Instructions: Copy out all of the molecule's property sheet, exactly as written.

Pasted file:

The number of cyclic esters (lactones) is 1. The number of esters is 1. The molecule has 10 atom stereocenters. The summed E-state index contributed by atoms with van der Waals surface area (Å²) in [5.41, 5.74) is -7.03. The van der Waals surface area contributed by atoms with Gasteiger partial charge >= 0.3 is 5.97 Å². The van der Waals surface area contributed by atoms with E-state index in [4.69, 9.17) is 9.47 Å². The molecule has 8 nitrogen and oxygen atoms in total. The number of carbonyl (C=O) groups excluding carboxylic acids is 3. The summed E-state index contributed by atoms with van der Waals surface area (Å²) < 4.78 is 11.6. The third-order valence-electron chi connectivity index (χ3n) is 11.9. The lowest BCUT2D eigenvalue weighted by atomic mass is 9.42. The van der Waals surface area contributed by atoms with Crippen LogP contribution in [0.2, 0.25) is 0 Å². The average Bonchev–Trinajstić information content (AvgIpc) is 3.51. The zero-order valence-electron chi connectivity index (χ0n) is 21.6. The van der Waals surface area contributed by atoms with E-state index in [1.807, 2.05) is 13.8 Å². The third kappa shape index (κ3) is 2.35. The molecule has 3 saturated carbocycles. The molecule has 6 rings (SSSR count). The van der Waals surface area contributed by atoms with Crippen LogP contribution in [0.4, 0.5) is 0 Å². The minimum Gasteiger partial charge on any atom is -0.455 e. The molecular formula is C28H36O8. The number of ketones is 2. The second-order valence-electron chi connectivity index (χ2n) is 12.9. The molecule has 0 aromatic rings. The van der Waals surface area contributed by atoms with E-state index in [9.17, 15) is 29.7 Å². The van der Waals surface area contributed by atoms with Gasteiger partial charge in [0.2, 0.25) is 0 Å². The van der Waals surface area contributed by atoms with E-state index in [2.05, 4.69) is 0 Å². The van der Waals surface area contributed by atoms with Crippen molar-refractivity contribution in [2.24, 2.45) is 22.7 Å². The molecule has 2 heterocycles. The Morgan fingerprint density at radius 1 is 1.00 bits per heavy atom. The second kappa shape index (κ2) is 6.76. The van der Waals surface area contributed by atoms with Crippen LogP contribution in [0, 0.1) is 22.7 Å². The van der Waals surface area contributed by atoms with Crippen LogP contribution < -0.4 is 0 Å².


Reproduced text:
The number of cyclic esters (lactones) is 1. The number of esters is 1. The molecule has 10 atom stereocenters. The summed E-state index contributed by atoms with van der Waals surface area (Å²) in [5.41, 5.74) is -7.03. The van der Waals surface area contributed by atoms with Gasteiger partial charge >= 0.3 is 5.97 Å². The van der Waals surface area contributed by atoms with E-state index in [4.69, 9.17) is 9.47 Å². The molecule has 8 nitrogen and oxygen atoms in total. The number of carbonyl (C=O) groups excluding carboxylic acids is 3. The summed E-state index contributed by atoms with van der Waals surface area (Å²) < 4.78 is 11.6. The third-order valence-electron chi connectivity index (χ3n) is 11.9. The lowest BCUT2D eigenvalue weighted by atomic mass is 9.42. The van der Waals surface area contributed by atoms with Crippen LogP contribution in [0.2, 0.25) is 0 Å². The average Bonchev–Trinajstić information content (AvgIpc) is 3.51. The zero-order valence-electron chi connectivity index (χ0n) is 21.6. The van der Waals surface area contributed by atoms with E-state index in [1.807, 2.05) is 13.8 Å². The third kappa shape index (κ3) is 2.35. The molecule has 3 saturated carbocycles. The molecule has 6 rings (SSSR count). The van der Waals surface area contributed by atoms with Crippen LogP contribution in [0.4, 0.5) is 0 Å². The minimum Gasteiger partial charge on any atom is -0.455 e. The molecular formula is C28H36O8. The number of ketones is 2. The second-order valence-electron chi connectivity index (χ2n) is 12.9. The molecule has 0 aromatic rings. The van der Waals surface area contributed by atoms with E-state index in [9.17, 15) is 29.7 Å². The van der Waals surface area contributed by atoms with Gasteiger partial charge in [0.2, 0.25) is 0 Å². The van der Waals surface area contributed by atoms with E-state index in [2.05, 4.69) is 0 Å². The van der Waals surface area contributed by atoms with Crippen molar-refractivity contribution in [2.24, 2.45) is 22.7 Å². The molecule has 2 heterocycles. The Morgan fingerprint density at radius 1 is 1.00 bits per heavy atom. The second kappa shape index (κ2) is 6.76. The van der Waals surface area contributed by atoms with Crippen LogP contribution in [0, 0.1) is 22.7 Å². The van der Waals surface area contributed by atoms with Crippen LogP contribution < -0.4 is 0 Å².